This leads to the hardening of the inflamed tissues, which leads to further inflammation. This cycle continues until healthy blood flow to the scalp is completely constricted, resulting in hair loss and eventual death of the hair follicles.

What You Can Do About Scalp Calcification

After you’ve determined the cause of your scalp calcification, you can better address the issue.

Scalp Calcification Caused by Hard Water

There are three ways of combating calcification due to hard water.

First, you can target hard water at the source and soften your home’s water with a water softening filtration system. This can be costly, and installation is not always easy. There are, however, shower-only filters which can be fitted to the fixture and will filter water as you shower.

The acidity of lemon can break down the leftover minerals left behind by hard water.

Second, you can counter soap scum buildup and calcification by utilizing calcium-fighting remedies. This includes the use of a white vinegar and water mixture in order to soften hair and rinse away calcium build up following shampooing. Additionally, you can rinse your hair with lemon-infused water.

Third, you can create your own shampoo using apple cider vinegar as a base ingredient.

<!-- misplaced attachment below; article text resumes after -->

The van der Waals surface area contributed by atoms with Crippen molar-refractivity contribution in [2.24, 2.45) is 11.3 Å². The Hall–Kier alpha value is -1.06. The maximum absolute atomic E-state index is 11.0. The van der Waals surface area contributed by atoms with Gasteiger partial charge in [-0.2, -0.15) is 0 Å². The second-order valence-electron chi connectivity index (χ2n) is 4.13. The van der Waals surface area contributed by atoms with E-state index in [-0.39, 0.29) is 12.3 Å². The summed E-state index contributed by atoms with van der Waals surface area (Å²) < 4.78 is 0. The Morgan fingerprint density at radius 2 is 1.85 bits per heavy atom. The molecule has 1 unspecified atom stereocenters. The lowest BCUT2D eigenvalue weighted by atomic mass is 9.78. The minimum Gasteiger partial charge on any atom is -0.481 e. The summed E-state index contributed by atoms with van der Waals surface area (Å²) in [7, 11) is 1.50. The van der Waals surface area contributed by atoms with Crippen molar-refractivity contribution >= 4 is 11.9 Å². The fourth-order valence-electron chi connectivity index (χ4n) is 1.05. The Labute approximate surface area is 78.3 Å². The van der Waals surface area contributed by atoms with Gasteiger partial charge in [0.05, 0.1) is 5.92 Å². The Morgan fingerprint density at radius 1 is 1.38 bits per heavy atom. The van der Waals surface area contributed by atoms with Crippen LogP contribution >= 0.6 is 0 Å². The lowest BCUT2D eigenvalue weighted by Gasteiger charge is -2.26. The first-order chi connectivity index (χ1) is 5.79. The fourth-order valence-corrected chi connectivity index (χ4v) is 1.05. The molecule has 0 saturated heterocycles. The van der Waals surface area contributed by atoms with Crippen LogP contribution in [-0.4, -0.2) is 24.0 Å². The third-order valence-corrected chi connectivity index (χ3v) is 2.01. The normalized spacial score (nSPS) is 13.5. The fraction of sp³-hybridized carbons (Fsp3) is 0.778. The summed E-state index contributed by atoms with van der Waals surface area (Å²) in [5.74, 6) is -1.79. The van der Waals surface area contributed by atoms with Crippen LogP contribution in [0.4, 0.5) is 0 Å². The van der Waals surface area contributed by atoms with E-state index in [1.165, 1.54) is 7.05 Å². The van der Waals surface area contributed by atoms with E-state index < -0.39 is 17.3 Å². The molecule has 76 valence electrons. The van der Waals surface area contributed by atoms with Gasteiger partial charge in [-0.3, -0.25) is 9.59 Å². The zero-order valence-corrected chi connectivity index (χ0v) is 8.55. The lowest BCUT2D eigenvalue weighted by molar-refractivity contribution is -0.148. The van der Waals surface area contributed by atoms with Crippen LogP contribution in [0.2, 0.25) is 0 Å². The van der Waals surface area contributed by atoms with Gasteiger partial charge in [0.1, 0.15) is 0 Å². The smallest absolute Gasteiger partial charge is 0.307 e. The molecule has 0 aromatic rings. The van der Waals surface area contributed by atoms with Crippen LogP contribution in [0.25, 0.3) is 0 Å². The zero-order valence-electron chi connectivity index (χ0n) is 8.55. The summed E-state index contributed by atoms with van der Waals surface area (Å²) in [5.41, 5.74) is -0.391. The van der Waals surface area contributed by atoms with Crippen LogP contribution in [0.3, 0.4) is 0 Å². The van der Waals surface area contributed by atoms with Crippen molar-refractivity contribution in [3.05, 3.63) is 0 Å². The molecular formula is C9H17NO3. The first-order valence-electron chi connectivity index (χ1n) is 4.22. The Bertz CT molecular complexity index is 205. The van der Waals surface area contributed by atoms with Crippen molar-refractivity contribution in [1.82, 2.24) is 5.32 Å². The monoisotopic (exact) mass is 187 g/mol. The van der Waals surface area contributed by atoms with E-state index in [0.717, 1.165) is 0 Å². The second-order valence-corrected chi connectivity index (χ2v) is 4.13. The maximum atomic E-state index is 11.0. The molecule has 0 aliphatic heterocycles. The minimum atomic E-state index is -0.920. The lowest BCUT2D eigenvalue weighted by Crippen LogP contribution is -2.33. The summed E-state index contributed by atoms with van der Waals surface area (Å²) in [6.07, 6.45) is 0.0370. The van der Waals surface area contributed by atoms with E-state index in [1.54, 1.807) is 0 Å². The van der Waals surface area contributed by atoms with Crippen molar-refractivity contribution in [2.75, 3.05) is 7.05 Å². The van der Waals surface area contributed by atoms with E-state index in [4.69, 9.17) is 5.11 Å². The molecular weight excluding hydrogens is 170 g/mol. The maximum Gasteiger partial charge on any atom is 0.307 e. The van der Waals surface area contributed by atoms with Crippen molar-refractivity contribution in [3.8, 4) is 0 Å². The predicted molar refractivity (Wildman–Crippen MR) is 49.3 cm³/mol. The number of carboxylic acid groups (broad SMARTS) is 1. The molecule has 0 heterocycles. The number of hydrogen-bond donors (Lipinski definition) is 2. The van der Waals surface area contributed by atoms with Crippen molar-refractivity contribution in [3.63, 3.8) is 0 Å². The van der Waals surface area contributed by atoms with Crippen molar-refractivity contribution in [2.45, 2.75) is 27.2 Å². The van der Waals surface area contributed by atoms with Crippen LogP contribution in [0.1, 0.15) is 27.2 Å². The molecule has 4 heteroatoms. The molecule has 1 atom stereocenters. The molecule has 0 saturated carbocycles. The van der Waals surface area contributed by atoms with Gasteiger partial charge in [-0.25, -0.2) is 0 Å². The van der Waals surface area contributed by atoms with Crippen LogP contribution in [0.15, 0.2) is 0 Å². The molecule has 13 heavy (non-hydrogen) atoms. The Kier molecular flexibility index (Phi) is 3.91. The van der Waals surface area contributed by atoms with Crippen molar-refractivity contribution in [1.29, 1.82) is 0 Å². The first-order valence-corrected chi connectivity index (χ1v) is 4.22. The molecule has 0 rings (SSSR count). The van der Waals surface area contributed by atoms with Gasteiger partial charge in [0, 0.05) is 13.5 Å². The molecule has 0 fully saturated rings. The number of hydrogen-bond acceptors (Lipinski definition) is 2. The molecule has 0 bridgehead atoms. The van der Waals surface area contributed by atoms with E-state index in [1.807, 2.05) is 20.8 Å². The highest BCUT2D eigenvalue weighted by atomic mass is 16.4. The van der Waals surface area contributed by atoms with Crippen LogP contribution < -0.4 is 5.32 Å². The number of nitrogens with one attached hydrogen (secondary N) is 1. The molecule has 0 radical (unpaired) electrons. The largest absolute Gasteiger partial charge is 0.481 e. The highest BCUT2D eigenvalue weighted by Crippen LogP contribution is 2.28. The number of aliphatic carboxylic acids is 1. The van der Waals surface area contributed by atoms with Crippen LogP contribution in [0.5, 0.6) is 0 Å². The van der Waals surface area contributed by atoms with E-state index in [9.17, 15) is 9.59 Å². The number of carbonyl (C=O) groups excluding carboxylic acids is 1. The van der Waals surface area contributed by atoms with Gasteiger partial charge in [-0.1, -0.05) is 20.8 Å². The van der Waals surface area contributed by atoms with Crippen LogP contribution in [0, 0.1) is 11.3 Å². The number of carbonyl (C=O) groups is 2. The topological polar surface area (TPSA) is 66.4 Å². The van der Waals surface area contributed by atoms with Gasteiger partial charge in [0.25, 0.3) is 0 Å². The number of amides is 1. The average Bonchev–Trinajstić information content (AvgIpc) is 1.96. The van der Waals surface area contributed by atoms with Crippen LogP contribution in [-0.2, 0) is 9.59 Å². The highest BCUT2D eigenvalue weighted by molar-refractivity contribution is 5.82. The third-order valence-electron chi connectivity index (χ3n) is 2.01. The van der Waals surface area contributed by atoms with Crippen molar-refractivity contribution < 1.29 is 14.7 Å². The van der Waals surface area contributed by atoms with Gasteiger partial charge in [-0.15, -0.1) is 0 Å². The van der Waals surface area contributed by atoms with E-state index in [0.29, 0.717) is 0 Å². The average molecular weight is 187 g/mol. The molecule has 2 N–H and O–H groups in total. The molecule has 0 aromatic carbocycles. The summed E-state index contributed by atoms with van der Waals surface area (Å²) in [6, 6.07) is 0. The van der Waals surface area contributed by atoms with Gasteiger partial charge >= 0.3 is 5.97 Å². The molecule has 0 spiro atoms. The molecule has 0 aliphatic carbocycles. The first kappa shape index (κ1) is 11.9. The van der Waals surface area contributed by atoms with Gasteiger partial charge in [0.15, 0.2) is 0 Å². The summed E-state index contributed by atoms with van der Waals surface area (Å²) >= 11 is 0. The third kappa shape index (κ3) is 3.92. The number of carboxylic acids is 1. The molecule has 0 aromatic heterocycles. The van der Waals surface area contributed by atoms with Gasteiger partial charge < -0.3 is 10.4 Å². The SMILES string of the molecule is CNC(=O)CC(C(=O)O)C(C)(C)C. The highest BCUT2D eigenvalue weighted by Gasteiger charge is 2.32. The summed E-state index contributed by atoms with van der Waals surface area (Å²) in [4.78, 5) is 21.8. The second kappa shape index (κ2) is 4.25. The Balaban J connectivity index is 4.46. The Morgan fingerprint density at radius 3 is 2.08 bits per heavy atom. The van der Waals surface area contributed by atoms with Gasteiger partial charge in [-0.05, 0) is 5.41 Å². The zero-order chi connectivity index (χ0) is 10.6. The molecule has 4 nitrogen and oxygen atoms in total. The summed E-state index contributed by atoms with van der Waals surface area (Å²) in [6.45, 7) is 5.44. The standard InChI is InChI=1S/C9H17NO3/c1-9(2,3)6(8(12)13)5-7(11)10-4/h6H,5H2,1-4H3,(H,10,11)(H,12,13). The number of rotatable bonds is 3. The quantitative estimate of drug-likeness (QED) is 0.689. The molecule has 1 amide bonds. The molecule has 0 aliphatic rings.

Scalp Calcification Caused by Calcium Deposits

While the last two methods mentioned above can help you to combat calcium deposits on the scalp, there’s a better way to target the issue at its source.

Magnesium is a natural combatant of calcium. It helps to slow calcium production and build up, and has even been shown to completely stop the production of calcium build up on blood vessel walls. Additionally, magnesium supplementation can lead to the reversal of vessel wall calcification.

Oil and dermaroller on a table

For best results, I suggest applying magnesium oil directly to the scalp. For adults, one fluid ounce massaged into the scalp for 10 minutes, 3-5 fives times per week seems to be most beneficial.

However, it is possible to accelerate results by applying the oil to your scalp on a daily basis. You can also use a dermaroller to stimulate hair growth even more.

You may also want to try a magnesium supplement to help counteract calcium deposits from the inside out. I recommend magnesium orotate.

In addition, try to eat more foods that are high in magnesium such as hazelnuts and almonds


The build up of calcium on your scalp – whether caused by external (hard water) factors or internal (hypercalcemia) factors – can lead to hair weakness, thinning, and loss. In the long run, it can even cause death of the hair follicles.

Fortunately, there are a number of methods you can use to combat the issue, and you can even reverse the effects of scalp calcification when you catch it early enough.

*This article was reviewed by Dr. Anil Simhadri

11 thoughts on “Scalp Calcification – Why It Causes Hair Loss and How To Reverse It”

  1. I’ve started using magnesium oil spray and occasionally the derma roller along my hairline before bed and have noticed a good difference in the health of the follicles over that time.